The reason is so simple that not everyone will love it, but any agents and editors out there are bound to give me a big thumbs up. Today I read Rachelle Gardner’s post on some sure fire MS killers, and one of those is overuse of italics.
This is something I’ve struggled with in the past and have cut back on considerably in the last four or so years (I’ve had plenty of practise). My problem is that when I’m writing, the characters are acting out the scene in my head and I’m like this innocent bystander. While they’re busy enunciating every word with inflection, I’m the stenographer writing madly from the sidelines, desperately trying to keep track and give the truest portrayal of what’s going on inside the scene.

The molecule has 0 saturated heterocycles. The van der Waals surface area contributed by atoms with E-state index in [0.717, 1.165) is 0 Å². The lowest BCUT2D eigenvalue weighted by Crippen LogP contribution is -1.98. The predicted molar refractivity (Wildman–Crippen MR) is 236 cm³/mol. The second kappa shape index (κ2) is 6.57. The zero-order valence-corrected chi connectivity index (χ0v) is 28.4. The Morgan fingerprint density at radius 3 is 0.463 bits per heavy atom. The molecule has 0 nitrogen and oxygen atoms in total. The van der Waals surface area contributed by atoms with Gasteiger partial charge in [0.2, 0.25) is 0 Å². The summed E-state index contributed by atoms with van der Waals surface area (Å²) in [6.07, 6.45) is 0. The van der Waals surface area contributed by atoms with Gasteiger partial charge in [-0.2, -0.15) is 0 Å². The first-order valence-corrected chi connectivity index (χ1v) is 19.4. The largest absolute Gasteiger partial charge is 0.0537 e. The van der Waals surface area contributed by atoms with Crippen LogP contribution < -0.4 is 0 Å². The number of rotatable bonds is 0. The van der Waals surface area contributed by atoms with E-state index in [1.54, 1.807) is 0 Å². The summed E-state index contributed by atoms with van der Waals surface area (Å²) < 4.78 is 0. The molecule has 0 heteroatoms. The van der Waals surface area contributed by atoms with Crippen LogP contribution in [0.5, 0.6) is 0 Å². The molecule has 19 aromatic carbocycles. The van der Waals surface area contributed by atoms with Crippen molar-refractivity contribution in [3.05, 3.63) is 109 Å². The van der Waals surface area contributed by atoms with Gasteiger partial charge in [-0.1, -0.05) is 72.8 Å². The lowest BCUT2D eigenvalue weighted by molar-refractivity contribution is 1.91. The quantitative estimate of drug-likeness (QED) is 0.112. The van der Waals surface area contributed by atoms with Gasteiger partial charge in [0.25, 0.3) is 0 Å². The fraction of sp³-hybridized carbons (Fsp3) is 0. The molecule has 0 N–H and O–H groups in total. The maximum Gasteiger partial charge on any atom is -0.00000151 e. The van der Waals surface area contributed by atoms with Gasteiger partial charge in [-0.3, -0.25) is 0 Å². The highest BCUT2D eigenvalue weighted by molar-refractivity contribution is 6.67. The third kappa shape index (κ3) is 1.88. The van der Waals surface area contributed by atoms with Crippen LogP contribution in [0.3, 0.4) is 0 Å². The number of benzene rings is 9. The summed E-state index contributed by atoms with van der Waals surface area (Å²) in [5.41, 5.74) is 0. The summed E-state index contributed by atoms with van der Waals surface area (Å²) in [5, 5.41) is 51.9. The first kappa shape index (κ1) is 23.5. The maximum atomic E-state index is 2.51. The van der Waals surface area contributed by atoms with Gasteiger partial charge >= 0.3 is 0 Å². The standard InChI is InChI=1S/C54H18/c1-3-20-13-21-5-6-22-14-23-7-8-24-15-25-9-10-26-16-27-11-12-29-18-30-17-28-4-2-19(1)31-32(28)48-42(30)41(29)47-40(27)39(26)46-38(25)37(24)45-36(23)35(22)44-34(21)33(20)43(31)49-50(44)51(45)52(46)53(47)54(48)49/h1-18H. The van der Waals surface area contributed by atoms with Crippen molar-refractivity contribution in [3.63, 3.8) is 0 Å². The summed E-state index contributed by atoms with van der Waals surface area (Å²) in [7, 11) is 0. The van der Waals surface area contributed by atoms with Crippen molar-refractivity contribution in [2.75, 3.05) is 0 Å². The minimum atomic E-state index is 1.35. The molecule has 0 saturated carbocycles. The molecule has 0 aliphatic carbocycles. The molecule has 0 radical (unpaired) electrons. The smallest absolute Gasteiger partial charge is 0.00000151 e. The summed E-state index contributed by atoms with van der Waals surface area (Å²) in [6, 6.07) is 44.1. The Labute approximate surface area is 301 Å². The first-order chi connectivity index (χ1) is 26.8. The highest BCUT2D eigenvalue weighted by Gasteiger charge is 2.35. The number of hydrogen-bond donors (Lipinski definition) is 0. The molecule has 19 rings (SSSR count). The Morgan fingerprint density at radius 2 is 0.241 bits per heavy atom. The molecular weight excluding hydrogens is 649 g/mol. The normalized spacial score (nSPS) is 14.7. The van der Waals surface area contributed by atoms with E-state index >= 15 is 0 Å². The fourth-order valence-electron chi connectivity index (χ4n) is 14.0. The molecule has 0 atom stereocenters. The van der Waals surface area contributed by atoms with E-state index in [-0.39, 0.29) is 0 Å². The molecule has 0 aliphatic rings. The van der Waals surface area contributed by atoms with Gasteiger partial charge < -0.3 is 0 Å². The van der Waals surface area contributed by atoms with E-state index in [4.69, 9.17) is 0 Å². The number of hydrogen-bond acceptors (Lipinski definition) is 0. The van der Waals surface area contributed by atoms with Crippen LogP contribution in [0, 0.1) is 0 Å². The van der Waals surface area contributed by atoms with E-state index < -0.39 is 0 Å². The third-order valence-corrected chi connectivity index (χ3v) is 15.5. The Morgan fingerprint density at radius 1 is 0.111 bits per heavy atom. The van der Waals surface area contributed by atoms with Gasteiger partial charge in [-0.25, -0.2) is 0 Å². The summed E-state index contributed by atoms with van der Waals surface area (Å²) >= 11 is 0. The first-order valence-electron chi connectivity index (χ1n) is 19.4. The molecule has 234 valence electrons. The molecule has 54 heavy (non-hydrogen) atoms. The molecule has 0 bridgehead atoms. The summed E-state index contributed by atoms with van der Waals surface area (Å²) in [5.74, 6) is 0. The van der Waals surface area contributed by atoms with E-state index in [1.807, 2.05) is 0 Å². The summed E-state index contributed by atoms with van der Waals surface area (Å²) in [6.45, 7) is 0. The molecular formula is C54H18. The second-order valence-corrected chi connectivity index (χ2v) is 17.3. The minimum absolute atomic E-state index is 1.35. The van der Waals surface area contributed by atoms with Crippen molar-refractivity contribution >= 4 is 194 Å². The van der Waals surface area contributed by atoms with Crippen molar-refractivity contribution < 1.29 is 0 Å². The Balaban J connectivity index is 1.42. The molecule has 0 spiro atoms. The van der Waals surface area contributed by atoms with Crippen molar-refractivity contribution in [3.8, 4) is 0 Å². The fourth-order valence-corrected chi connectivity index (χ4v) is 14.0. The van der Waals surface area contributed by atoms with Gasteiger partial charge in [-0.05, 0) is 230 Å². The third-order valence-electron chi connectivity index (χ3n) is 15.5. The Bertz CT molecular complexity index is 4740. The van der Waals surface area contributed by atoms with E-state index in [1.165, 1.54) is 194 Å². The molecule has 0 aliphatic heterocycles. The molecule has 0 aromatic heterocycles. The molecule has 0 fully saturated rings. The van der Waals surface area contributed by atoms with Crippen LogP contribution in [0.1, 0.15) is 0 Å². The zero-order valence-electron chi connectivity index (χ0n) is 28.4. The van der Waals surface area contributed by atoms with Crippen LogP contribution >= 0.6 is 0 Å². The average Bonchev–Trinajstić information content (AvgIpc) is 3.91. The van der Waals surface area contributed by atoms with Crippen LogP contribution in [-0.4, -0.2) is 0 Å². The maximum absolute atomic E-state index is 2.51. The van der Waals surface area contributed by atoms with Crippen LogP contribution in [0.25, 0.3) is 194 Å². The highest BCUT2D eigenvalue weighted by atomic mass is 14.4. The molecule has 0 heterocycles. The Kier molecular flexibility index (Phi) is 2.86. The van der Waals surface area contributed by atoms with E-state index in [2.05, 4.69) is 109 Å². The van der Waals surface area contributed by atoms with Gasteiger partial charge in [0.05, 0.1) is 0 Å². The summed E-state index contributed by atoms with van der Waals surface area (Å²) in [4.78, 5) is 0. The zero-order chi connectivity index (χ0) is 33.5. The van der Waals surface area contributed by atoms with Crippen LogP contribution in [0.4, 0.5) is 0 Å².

Note to self: Pretend Italics do not exist. In fact, forget the word altogether.
So, I didn’t actually count, but you could say my novel is 100 times stronger because I removed 100 italicised words, but you didn’t hear me admit to that because I’m not using the “I” word anymore as far as fiction is concerned (maybe once or twice?).
It’s a tough literary world out there. Paying attention to the advice is crucial if you hope to slide out of the slush pile. ‘Find other ways of giving emphasis’ was the advice I will echo, and it’s worth deeper consideration as to how one might do that.
Decide: How important is that word you italicised? If you undo the italics and re-read the sentence at a later time with fresh eyes, can you live without it? Your Ed will say you can. Remember, it’s not about what you ‘hear’, but how it reads.
Fortifiez les mains défaillantes, affermissez les genoux chancelants. A ceux qui sont troublés dites: Prenez courage, n'ayez aucune crainte...